The old belief that patients with liver disease are ‘auto-anticoagulated’ and are largely protected from thrombotic events has not been substantially assured by clinical data. The prevalence of liver disease is expected to increase with increasing prevalence of obesity, elderly, metabolic syndrome, dyslipidemia, diabetes mellitus, alcoholics, patients on multi-pharmacotherapies and autoimmune disease. Liver disease showed to increase risk of both bleeding and thrombosis.
Before initiating NOACs, liver tests and INR should be evaluated. All NOACs are contraindicated in patients with hepatic disease associated with coagulopathy and clinically relevant bleeding risk including Child-Turcotte-Pugh C cirrhosis. Rivaroxaban should alsonot be used in AF patients with Child-Turcotte-Pugh B liver cirrhosis due to the risk of more than two-fold increase in drug exposure. Dabigatran, apixaban and edoxaban may be used with caution in patients with Child-Turcotte-Pugh A and B cirrhosis. Careful attention should be paid to those with chronic liver disease, like chronic viral hepatitis and chronic autoimmune hepatitis who need closer follow up and precautions regarding adverse drug-drug interactions between NOACs and anti-viral or immunosuppressant drugs. [1,2].
Recognising patients at high risk of major variceal bleeding is of utmost importance before initiating NOACs. So, early collaboration among cardiologists, gastroenterologists/haepatologists, and haematologists may help optimising the use of NOACs in patients with liver disease, who simultaneously face high risks of bleeding and thrombosis.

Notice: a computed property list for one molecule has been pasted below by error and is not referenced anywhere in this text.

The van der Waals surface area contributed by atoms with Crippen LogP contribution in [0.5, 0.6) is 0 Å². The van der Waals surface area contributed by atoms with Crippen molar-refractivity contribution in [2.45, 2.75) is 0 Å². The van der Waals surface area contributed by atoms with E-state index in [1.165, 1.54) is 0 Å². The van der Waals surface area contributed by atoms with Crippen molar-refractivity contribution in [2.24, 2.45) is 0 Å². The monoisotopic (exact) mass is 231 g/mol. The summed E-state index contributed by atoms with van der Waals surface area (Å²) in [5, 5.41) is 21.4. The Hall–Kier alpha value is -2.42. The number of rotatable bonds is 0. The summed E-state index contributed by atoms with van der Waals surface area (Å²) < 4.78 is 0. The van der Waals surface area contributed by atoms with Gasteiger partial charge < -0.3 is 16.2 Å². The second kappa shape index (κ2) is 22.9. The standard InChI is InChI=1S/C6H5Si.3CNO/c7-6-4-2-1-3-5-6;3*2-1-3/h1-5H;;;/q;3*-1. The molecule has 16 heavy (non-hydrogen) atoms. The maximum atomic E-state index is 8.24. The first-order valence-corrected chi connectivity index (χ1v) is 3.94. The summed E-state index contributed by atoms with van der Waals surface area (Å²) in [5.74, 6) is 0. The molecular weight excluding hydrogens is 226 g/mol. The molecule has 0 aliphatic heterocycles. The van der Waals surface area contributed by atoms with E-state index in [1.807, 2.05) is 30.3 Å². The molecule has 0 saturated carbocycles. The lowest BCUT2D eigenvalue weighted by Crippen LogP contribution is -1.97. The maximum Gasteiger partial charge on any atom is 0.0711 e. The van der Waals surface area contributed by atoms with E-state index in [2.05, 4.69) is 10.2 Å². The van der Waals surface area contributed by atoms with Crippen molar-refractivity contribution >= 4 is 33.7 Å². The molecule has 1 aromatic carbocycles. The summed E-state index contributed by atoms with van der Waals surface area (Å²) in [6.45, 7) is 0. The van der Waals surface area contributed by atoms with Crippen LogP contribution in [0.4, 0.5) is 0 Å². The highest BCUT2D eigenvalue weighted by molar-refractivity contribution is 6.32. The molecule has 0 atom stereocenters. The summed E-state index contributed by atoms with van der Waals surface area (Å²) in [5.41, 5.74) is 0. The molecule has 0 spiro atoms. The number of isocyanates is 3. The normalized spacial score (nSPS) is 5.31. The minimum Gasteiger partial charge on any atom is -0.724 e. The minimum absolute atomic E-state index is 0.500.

Bleeding reduction strategy should be taken when it is necessary to prescribe NOAC to a patient with liver disease. This strategy should: measure baseline liver function tests, renal function, complete blood count, prothrombin time/INR, activated partial thromboplastin time, and screen for high-risk varices in cirrhosis for accurate estimate of bleeding risk;initiate proton-pump inhibitor therapy (especially if peptic ulcer disease), test for and eradicate Helicobacter pylori (as appropriate), provide alcohol cessation counselling; and minimise concomitant nonsteroidal anti-inflammatory drugs and antiplatelet use to reduce the incidence of bleeding event in such patients.
In the era of NOACs, cardiologists should have good knowledge along with updated strategies to reverse the NOACs’ effects in acute bleeding situations. This knowledge could be life saving for many patients presented with acute life threatening bleeding event while on NOACs.
An antagonist for dabigatran, idarucizumab, is available and recommended. An antagonist for factor Xa inhibitors (i.e., apixaban, edoxaban and rivaroxaban) andexanet alpha, has only been approved for clinical use in patients in the USA. Therefore, prothrombin complex concentrates are still recommended for the reversal of factor Xa inhibitors in case of lifethreatening bleeding in Europe. [1,2]
1.Steffel J, Verhamme P, Potpara TS, et al. The 2018 European Heart Rhythm Association Practical Guide on the use of non-vitamin K antagonist oral anticoagulants in patients with atrial fibrillation. Eur Heart J. 2018;39(16):1330-1393.
2.Gremmel T, NiessnerA, Domanovits H. Non-vitamin K antagonist oral anticoagulants in patients with an increased risk of bleeding. Wien KlinWochenschr. 2018;130:722–734.